When is St. George's Caye Day? St. George's Caye Day is a public holiday in Belize, observed on September 10th. This is Belize's National Day and commemorates a victory in a key battle against the Spanish in 1798.
History of St. George's Caye Day - From the sixteenth century, the Spanish had been making attempts to control the region of the Yucatan coast which includes modern-day Belize. They never settled due to the lack of natural resources and the hostile Indian tribes. The first Europeans who put down roots were British sailors.
A Base for Buccaneering - Pirates would use the numerous cays (a low bank or reef of coral, rock, or sand) in the area as a places to lay in wait to attack passing Spanish ships. These pirates were known as 'filibusters', a word that is used in modern English for those who delay a political process.
Known as Baymen, these Europeans settled in the Belize City area in the 1650s after realizing they could make a living by cutting and exporting logwood back to Europe.
The importance of the timber industry to the country is shown on the flag of Belize, whose seal features a woodcutter's starter pack - three axes, a saw, and a mahogany tree.
In the mid-eighteenth century, the Spanish made several attempts to take control of the region. The conflict continued despite several treaties being signed by the Spanish and the British which were supposed to safeguard the rights of the Baymen.
On September 10th, 1798, the Spanish made an assault on the settlement with 32 ships and over 2,000 troops. They engaged with the Baymen at St. George's Caye and despite the overwhelming Spanish numbers, the Baymen won a decisive victory, that ended Spanish interest in the region.
In 1862, Britain formally declared the settlement a British Crown Colony, subordinate to Jamaica, and named it British Honduras.
How is St. George's Caye Day Celebrated? Various Festivities take place to mark the holiday including an official ceremony on the eve of September 10th, with fire-works and cultural presentations. On September 10th, a colorful carnival parade with floats depicting the national symbols of Belize.
St. George's Caye Day is also followed 11 days later by another notable holiday, Independence Day, which marks Belize's independence from Britain in 1981.
Belize Unites to Celebrate Independence - On September 21, 2021, Belize will celebrate its 40th anniversary of independence. This day commemorates when the nation was granted independent status by Great Britain in 1981. Celebrations run from 'St Georges Caye Day' on September 10th right up until Independence Day, on September 21st. During this time, Belizeans and tourists alike partake in prideful flag-waving, display of colorful patriotic decorations, numerous vibrant parades, lively singing and dancing, carnivals, and indulgence in tasty feasts of local Belizean cuisine. There are also official flag-raising ceremonies and more solemn observances, along with educational events on Belize's history and culture. The celebrating continues for much of the month and is known collectively as "The September Celebrations."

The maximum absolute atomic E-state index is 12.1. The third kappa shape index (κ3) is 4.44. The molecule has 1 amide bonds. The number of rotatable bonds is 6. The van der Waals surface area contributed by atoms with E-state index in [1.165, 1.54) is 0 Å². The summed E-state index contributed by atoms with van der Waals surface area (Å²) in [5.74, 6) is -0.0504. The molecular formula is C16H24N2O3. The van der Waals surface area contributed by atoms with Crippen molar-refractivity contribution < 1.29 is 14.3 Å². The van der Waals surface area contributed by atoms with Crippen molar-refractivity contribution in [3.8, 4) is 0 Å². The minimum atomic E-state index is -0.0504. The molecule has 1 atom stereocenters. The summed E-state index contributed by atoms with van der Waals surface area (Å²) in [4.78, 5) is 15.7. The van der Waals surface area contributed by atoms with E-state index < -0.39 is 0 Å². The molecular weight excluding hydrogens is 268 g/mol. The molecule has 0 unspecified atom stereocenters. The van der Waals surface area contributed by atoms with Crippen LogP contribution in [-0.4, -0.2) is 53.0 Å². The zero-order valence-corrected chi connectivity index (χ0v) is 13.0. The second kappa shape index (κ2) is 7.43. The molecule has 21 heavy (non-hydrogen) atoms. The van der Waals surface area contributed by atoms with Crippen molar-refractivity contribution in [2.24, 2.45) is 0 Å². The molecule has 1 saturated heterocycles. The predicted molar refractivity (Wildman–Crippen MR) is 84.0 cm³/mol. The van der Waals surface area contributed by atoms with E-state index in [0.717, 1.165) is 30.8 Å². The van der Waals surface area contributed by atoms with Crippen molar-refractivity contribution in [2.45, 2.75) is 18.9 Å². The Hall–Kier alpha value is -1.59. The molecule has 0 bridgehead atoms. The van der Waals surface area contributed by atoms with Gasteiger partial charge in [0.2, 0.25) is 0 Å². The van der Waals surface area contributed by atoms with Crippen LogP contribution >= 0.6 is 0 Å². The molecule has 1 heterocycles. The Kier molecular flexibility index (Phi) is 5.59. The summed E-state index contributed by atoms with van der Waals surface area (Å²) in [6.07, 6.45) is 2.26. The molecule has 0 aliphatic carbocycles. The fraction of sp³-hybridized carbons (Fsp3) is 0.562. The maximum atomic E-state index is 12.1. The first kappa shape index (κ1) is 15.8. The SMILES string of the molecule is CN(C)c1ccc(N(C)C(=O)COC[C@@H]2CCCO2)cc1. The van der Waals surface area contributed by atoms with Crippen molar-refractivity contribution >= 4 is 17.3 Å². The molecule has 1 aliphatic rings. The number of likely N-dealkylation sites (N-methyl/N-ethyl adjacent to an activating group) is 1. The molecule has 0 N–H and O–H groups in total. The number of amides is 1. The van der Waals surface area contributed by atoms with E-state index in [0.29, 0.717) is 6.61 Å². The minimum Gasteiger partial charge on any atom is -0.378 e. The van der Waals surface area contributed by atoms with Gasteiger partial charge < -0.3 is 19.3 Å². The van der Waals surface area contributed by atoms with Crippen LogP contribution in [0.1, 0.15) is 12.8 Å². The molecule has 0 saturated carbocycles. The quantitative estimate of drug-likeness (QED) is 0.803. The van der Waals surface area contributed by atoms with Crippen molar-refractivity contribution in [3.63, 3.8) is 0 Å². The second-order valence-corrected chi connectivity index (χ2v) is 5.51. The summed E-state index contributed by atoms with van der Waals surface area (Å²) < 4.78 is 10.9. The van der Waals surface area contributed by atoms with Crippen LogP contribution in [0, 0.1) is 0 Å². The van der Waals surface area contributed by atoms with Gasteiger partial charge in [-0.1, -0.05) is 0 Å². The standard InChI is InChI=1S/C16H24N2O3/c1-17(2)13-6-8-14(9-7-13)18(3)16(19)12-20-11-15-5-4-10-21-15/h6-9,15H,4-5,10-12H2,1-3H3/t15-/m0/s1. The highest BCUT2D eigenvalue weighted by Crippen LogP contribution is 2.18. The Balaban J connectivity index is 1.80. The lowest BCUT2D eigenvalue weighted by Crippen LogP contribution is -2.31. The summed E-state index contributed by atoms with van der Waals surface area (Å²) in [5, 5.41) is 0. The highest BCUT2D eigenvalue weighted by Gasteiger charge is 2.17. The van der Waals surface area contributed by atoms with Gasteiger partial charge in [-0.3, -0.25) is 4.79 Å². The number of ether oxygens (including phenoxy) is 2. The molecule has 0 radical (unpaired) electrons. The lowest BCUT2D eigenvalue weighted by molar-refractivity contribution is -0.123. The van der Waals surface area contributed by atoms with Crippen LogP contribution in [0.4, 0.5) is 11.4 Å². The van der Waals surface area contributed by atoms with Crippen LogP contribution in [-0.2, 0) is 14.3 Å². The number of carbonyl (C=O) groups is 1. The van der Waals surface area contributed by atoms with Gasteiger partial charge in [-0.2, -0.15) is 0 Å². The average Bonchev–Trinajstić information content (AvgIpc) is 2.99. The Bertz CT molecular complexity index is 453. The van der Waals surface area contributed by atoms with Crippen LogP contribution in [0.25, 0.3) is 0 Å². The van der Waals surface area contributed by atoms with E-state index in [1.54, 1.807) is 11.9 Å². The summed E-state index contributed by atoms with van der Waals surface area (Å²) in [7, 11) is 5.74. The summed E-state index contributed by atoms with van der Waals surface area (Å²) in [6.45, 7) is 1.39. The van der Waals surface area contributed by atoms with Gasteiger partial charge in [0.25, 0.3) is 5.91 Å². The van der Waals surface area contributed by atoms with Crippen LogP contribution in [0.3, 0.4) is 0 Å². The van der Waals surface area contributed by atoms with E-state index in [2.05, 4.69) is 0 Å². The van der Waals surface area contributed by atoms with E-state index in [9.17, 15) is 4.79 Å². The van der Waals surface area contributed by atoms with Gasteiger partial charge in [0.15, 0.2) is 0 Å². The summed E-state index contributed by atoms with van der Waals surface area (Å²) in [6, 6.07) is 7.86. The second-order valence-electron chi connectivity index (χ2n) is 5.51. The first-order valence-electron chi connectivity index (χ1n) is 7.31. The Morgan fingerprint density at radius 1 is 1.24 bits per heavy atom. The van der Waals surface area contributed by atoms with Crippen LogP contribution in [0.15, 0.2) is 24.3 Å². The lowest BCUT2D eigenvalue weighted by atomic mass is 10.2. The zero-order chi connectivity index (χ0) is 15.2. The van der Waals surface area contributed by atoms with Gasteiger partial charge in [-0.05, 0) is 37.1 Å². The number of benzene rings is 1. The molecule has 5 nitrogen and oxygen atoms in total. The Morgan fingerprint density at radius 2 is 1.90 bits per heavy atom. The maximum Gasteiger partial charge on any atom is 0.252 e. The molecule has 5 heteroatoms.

Stay and Play Next Independence Day - September is a great time to venture to Belize. Tourism is still in the lower season so great group rate discounts and other specials are plentiful. Diving is desirable year-round and at this time of the year can be coupled with other cultural excursions or just a little R&R.
A Brief History of Belize - European colonists first arrived in the area in the 1500s and clashed with the surviving remnants of the ancient Maya Empire. Early attempts by Spain to formally annex Belize were hampered by strong resistance from the Maya. English buccaneers later gained a foothold on the coast region, using the area to launch attacks on treasure-laden Spanish ships from Panama and Venezuela. By the early 1700s, English settlers known as "Baymen" established a presence in Belize, logging the valuable hardwood for export back to Europe. Today, the Belize flag features a stylized English "Bayman" logger in recognition of this part of the country's history. Although the Spanish initially tolerated the presence of English settlers in the area, things came to a head in 1786 when the British government appointed an administrator to oversee the region. After several years of clashes, the British gained full dominance over the region following a decisive naval battle off the coast of St. George's Caye on September 10, 1798, a date now celebrated as a national holiday in Belize. In 1862, Britain formally annexed the area, naming it British Honduras (after the Bay of Honduras, not the modern-day country of Honduras). In 1954, constitutional reforms were enacted and a constitution was written. In 1964, Britain awarded the colony self-rule, and George Price became the colony's first premier. In 1973, the colony was renamed Belize and the country was granted full independence in 1981.
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